IoT Security Predictions for 2023 | From the PSA Certified Ecosystem

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As we begin 2023, reflecting on what the year might have in store is timely. Last year, our PSA Certified ecosystem predicted that there would be a strengthening in IoT regulation, as well as the growth of pre-certified components – both became prominent parts of the IoT security story as we closed out the year.

As we know, security never sleeps. And while IoT continues to grow dramatically across various sectors, including healthcare, logistics and consumer electronics – the IoT technology ecosystem is proactively making strides to make the World more secure.

So, it’s with that in mind that our experts have pulled together their predictions for the year ahead in IoT security. Let’s take a look.

#1: The Industry Will Get Ready for Regulation

Governments around the World now recognize the threat insecure devices represent to their digital economies and, as a result, are introducing new cybersecurity regulations. In 2023, some of these regulations will become more precise, and manufacturers will need to prepare.

The right kind of regulation can help improve the security of connected products, build public trust in them, and thereby enlarge the potential market for such products. PSA Certified has long been supporting the ecosystem proactively prepare for regulation, and we’re looking forward to collaborating with governments and standards bodies.

The European Cyber Resilience Act is an example of the need for proactive preparation for potential regulations. One of the motivations behind Arm’s leadership in establishing PSA Certified was to create an evaluation scheme tailored to connected devices in anticipation of regulations like this. PSA Certified Level 1 is based on an analysis of IoT threat models, outlined in the PSA Certified 10 Security goals and best practices, to assist companies in implementing appropriate security measures in their product development. The aim was to have a system that was specifically suited for evaluating the security of connected devices.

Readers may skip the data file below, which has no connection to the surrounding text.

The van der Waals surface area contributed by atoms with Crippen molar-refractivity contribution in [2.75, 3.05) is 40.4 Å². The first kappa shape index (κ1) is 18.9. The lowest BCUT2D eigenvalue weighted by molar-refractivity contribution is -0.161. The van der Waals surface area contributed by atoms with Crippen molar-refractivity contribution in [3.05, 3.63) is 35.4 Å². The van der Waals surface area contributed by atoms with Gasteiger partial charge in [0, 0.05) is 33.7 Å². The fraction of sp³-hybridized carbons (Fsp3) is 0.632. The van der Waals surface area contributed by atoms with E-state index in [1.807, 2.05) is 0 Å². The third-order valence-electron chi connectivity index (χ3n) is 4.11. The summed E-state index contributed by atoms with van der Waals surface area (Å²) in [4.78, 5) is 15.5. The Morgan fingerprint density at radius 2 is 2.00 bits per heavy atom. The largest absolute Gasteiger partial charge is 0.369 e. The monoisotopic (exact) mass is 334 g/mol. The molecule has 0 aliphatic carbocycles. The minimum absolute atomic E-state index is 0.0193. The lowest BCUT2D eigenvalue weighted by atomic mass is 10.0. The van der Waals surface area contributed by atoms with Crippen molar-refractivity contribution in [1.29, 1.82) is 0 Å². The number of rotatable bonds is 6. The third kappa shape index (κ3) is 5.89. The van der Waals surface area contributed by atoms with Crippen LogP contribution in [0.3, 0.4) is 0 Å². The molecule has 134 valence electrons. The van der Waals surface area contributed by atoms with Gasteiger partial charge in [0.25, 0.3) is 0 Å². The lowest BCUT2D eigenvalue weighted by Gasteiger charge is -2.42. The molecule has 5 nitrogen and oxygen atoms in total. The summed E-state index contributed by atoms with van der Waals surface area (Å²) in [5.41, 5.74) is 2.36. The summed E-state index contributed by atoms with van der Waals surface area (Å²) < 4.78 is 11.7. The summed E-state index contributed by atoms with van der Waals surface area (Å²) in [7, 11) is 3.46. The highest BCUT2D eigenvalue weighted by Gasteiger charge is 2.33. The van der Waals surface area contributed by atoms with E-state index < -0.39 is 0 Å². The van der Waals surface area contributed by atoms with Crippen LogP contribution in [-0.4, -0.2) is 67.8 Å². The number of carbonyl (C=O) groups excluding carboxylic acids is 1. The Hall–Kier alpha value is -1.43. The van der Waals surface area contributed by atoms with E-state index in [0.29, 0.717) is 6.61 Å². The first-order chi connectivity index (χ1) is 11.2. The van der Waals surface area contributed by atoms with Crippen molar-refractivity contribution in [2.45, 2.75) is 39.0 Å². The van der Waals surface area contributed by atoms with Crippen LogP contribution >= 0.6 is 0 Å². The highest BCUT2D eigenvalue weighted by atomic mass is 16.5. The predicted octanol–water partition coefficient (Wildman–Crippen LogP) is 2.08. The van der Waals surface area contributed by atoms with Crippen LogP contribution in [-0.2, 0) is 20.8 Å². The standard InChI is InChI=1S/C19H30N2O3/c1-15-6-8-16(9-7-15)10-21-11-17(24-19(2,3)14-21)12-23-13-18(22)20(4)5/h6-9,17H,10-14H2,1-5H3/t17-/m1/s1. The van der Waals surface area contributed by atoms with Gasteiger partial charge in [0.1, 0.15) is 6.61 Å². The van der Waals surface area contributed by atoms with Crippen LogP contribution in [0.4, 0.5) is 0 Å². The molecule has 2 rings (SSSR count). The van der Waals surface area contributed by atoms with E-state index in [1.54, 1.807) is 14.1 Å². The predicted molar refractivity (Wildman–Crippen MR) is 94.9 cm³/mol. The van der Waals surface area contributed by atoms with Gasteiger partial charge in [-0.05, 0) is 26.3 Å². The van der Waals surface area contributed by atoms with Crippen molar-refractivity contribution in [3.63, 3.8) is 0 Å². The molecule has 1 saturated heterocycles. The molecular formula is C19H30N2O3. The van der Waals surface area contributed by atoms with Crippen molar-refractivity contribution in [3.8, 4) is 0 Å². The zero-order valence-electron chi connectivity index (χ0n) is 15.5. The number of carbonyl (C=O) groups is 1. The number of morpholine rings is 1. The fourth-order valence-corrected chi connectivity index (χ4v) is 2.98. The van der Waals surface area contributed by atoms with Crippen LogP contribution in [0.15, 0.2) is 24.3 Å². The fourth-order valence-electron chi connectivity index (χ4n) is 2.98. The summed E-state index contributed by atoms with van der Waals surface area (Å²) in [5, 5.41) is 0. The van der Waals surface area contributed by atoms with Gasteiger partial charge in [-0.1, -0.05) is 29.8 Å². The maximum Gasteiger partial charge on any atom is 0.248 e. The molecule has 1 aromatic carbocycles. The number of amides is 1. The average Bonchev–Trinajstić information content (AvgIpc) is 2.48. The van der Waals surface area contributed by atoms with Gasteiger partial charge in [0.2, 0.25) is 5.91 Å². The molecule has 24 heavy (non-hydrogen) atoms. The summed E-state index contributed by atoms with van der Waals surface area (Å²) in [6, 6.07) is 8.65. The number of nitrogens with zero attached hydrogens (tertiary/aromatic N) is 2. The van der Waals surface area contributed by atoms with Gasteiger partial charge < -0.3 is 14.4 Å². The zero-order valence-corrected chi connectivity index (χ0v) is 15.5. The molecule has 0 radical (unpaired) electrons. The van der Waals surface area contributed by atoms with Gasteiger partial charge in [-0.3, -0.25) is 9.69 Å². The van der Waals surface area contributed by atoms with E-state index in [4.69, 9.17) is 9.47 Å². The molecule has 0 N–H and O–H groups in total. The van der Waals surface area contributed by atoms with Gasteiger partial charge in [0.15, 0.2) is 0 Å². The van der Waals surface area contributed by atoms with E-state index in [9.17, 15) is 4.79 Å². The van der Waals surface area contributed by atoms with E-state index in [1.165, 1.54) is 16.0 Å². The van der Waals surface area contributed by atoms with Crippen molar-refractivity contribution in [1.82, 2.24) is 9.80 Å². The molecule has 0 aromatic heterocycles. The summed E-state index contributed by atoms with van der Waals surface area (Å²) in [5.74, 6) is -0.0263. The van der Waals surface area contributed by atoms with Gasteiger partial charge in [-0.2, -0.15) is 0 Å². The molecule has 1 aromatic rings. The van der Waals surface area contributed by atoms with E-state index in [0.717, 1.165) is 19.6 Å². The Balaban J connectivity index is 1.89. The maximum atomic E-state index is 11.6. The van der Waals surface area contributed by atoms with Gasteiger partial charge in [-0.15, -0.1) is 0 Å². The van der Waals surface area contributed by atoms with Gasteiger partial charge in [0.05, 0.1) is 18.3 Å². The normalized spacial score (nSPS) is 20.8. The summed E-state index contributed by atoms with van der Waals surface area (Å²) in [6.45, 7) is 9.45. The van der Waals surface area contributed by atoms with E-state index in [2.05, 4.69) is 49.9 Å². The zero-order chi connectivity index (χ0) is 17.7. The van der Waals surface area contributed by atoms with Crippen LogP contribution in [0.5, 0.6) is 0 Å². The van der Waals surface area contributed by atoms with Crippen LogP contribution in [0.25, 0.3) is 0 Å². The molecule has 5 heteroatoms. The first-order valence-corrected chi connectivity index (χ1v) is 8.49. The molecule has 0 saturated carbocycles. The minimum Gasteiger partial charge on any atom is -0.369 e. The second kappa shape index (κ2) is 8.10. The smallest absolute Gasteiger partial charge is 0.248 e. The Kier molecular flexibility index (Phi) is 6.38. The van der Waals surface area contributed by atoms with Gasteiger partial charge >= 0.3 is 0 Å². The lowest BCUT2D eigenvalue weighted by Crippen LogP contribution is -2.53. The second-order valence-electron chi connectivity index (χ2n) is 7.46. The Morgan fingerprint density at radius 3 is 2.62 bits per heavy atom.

The Internet of Things security framework is enforcing in different industries: from Consumer, MedTech, Automotive to the Industrial domain.New cybersecurity regulations are under development, like Radio Equipment Directive (RED) with cybersecurity requirements for connected devices and the upcoming Cyber Resilience Act in Europe. 2023 will be another interesting year in terms of the international standard framework and will undoubtedly raise awareness and the adoption of third-party security evaluations.